Paper No. 13
Presentation Time: 11:45 AM


MICHEL, Lauren A.1, PEPPE, Daniel J.1, MCNULTY, Kieran P.2, DRIESE, Steven G.3, LEHMANN, Thomas4, NIGHTINGALE, Sheila5, HORNER, William H.1, DUNSWORTH, Holly M.6, HARCOURT-SMITH, William E.H.7 and LUTZ, James A.8, (1)Department of Geology, Baylor University, One Bear Place #97354, Waco, TX 76798-7354, (2)Department of Anthropology, University of Minnesota, 395 Hubert H. Humphrey Center, 301 19th Avenue South, Minneapolis, MN 55455, (3)Terrestrial Paleoclimatology Research Group, Dept. of Geosciences, Baylor University, One Bear Place #97354, Waco, TX 76798-7354, (4)Abteilung Paläoanthropologie und Messelforschung, Forschungsinstitut und Naturmuseum Senckenberg, Senckenberganlage 25, Frankfurt, D-60325, Germany, (5)Archaeology, CUNY Graduate Center, 365 Fifth Avenue, New York, 10016, (6)Department of Sociology and Anthropology, University of Rhode Island, 507 Chafee Building, 10 Chafee Road, Kingston, RI 02881, (7)Department of Vertebrate Paleontology, American Museum of Natural History, Central Park West at 79th Street, New York, NY 10024, (8)College of the Environment, University of Washington, Box 352100, Seattle, WA 98195-2100,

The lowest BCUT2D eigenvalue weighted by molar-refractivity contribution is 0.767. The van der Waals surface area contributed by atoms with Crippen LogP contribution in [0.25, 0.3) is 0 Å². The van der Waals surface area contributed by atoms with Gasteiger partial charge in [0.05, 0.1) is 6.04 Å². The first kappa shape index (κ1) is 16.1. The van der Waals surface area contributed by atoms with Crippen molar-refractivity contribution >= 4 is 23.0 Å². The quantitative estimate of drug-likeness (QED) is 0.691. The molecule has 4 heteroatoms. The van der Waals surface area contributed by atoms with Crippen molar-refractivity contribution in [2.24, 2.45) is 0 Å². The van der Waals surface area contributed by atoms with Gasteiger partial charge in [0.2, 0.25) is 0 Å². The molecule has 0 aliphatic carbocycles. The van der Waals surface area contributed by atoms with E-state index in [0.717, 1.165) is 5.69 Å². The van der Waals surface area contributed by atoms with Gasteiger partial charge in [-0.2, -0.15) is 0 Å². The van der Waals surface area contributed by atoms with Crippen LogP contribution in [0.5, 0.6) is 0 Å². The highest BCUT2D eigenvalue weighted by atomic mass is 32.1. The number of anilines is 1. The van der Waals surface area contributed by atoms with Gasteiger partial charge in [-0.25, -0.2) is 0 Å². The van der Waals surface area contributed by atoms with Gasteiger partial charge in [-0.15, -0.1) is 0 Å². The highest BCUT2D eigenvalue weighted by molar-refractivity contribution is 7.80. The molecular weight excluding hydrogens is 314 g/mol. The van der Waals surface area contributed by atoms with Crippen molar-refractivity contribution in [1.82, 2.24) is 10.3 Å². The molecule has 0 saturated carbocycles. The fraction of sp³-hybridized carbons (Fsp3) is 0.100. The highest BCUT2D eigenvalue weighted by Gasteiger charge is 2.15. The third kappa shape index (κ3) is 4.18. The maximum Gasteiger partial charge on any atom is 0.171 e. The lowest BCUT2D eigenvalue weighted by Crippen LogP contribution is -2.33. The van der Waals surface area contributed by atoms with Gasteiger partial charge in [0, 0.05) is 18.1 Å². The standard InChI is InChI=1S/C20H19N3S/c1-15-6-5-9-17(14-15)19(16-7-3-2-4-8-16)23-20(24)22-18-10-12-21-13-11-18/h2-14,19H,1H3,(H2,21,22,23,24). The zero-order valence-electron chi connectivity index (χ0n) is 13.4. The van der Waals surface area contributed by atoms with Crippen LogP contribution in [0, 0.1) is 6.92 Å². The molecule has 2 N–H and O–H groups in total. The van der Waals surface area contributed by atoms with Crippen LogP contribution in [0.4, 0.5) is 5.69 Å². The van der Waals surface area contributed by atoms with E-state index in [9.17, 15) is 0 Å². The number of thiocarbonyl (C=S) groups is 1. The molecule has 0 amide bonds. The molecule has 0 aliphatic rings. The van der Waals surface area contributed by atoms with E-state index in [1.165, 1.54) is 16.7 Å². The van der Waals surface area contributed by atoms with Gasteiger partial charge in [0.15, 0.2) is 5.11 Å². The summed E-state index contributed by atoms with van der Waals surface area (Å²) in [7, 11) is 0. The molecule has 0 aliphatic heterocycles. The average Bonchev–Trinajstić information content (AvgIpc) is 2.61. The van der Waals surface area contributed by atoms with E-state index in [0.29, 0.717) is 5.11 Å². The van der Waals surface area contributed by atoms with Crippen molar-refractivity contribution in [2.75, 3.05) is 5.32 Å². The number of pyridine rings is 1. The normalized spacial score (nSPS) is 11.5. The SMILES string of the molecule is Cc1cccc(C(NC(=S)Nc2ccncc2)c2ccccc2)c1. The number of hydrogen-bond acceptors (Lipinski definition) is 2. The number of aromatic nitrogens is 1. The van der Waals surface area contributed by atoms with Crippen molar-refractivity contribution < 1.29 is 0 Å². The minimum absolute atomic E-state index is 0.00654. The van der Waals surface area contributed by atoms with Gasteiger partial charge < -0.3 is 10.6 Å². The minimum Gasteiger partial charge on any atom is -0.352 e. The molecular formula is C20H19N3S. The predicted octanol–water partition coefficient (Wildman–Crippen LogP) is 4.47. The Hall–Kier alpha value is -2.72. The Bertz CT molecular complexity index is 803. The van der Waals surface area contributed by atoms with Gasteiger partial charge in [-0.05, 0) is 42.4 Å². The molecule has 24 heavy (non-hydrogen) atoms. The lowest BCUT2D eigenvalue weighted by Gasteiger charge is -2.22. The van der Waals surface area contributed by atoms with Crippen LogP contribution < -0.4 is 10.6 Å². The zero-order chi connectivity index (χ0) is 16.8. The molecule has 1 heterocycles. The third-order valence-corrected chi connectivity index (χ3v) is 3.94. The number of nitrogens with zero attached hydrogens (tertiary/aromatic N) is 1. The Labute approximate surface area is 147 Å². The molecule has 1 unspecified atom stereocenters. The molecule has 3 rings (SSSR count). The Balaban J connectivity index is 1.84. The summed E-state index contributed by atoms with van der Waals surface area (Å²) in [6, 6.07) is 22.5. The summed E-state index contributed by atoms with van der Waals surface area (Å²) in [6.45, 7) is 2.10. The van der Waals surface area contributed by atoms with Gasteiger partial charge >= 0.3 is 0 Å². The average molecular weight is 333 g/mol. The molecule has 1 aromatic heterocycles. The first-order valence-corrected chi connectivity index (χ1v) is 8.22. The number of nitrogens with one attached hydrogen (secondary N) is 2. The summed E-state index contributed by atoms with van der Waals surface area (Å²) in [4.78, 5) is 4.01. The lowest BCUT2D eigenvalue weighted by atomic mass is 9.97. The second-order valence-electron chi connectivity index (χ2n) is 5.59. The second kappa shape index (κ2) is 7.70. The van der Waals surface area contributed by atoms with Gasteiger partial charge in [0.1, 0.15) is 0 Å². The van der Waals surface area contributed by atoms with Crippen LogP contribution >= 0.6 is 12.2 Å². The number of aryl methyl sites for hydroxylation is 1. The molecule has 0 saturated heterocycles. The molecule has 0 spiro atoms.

While it is accepted that environment plays a key role in evolution and adaptation of early hominoids, pinpointing the specific environments in which they lived is often difficult. Here we present results from a multi-proxy study of Early Miocene deposits from Rusinga Island, Lake Victoria, Kenya which specifically place Proconsul and Dendropithecus within a closed-canopy forest. Macroscopic features observed at the R3 locality include a red-brown paleosol containing in situ tree stump casts and permineralized root systems, and an overlying sandstone with fossil leaves. Additionally, specimens of Proconsul and Dendropithecus have been found weathering from the same paleosol horizon. GIS work was used to placed the tree stumps and some of the roots into a spatial framework. Micromorphology, clay mineralogy, bulk soil geochemistry, and paleobotanical proxies were assessed, and paleotemperature, paleoprecipiation, and landscape hydrology were reconstructed. This project offered the opportunity for multiple proxies, including linear regression models from leaves and CIA-K and CALMAG from the paleosols, to be compared. Based on this work, we can now definitely place the basal catarrhine Dendropithecus and the early ape Proconsul within a closed-canopy forest environment. Prior associations of these taxa with mixed or even open habitats may represent lateral or temporal variation on Rusinga, but are based on time-averaged fossil assemblages.